The following brief histories are nothing more than a personal indulgence; an attempt to understand a little more the industrial origins of the place where I now live.

To this end the exercise has been successful. ​​ Working mills now have a 200 year story to tell; deserted, overgrown millponds evoke pictures of what was, and paths and tracks, now becoming lost to nature, can be recognised as the arteries they once were, linking homesteads and communities with a shared heritage.

Binding these together were the families Butterworth, Broadbent, Kenworthy, Schofield, Mills, Byrom, Gledhill and many others, who directed the flow of events with an ever changing rhythm, alongside the spinners, weavers, and carders who allowed it all to happen.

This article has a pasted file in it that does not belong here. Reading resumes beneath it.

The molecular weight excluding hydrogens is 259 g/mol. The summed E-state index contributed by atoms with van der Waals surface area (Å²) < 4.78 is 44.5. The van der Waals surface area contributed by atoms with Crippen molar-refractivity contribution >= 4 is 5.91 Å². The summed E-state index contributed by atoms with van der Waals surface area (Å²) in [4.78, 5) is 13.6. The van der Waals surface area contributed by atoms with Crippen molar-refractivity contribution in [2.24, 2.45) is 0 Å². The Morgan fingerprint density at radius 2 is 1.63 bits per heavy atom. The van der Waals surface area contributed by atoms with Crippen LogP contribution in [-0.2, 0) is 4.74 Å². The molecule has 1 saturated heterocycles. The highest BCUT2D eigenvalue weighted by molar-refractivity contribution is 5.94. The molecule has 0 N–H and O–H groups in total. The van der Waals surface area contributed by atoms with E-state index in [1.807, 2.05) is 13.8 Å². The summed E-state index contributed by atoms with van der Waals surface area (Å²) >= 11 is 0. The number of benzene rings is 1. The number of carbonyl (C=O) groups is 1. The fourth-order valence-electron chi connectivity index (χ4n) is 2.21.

In my endeavour to convert piles of stones into pictures I must sincerely thank the following people.


Mr. Maurice Dennett, Archivist at Saddleworth Museum, for introducing me to the unfinished research notes of the late Bernard Barnes.  ​​ ​​ ​​ ​​ ​​ ​​​​ 

 ​​ ​​ ​​​​ The Gledhill brothers for their informed conversation.

 ​​ ​​ ​​​​ Mr. Rupert Shires for his help at a most trying time at Rasping Mill.

 ​​ ​​ ​​​​ And many others who have just listened and talked.


J. E. Gater ​​​​